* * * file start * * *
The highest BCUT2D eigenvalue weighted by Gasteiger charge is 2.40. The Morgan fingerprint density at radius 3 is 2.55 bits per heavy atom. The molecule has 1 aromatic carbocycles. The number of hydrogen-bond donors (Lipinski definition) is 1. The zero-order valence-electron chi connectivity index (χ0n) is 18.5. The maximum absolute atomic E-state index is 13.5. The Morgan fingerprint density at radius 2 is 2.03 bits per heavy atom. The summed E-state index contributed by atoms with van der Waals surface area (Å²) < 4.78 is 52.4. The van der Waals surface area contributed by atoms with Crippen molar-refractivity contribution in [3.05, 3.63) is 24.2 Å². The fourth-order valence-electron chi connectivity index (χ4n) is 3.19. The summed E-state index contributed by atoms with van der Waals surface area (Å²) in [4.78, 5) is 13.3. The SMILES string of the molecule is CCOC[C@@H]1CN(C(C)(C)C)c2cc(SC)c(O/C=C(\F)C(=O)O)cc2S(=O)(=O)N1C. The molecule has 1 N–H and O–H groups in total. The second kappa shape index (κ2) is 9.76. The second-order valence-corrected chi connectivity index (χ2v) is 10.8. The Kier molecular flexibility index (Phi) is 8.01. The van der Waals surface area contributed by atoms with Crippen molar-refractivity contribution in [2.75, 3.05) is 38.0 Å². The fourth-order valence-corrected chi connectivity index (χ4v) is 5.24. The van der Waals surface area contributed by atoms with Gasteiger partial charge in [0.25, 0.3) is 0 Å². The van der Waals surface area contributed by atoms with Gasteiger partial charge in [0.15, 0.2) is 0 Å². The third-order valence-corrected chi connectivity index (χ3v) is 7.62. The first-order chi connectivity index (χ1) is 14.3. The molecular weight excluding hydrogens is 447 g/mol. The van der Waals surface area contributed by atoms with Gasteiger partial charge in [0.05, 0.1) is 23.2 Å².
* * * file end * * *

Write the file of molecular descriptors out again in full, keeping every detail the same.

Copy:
The highest BCUT2D eigenvalue weighted by Gasteiger charge is 2.40. The Morgan fingerprint density at radius 3 is 2.55 bits per heavy atom. The molecule has 1 aromatic carbocycles. The number of hydrogen-bond donors (Lipinski definition) is 1. The zero-order valence-electron chi connectivity index (χ0n) is 18.5. The maximum absolute atomic E-state index is 13.5. The Morgan fingerprint density at radius 2 is 2.03 bits per heavy atom. The summed E-state index contributed by atoms with van der Waals surface area (Å²) < 4.78 is 52.4. The van der Waals surface area contributed by atoms with Crippen molar-refractivity contribution in [3.05, 3.63) is 24.2 Å². The fourth-order valence-electron chi connectivity index (χ4n) is 3.19. The summed E-state index contributed by atoms with van der Waals surface area (Å²) in [4.78, 5) is 13.3. The SMILES string of the molecule is CCOC[C@@H]1CN(C(C)(C)C)c2cc(SC)c(O/C=C(\F)C(=O)O)cc2S(=O)(=O)N1C. The molecule has 1 N–H and O–H groups in total. The second kappa shape index (κ2) is 9.76. The second-order valence-corrected chi connectivity index (χ2v) is 10.8. The Kier molecular flexibility index (Phi) is 8.01. The van der Waals surface area contributed by atoms with Crippen molar-refractivity contribution in [2.75, 3.05) is 38.0 Å². The fourth-order valence-corrected chi connectivity index (χ4v) is 5.24. The van der Waals surface area contributed by atoms with Gasteiger partial charge in [0.25, 0.3) is 0 Å². The van der Waals surface area contributed by atoms with Gasteiger partial charge in [0.15, 0.2) is 0 Å². The third-order valence-corrected chi connectivity index (χ3v) is 7.62. The first-order chi connectivity index (χ1) is 14.3. The molecular weight excluding hydrogens is 447 g/mol. The van der Waals surface area contributed by atoms with Gasteiger partial charge in [0.05, 0.1) is 23.2 Å².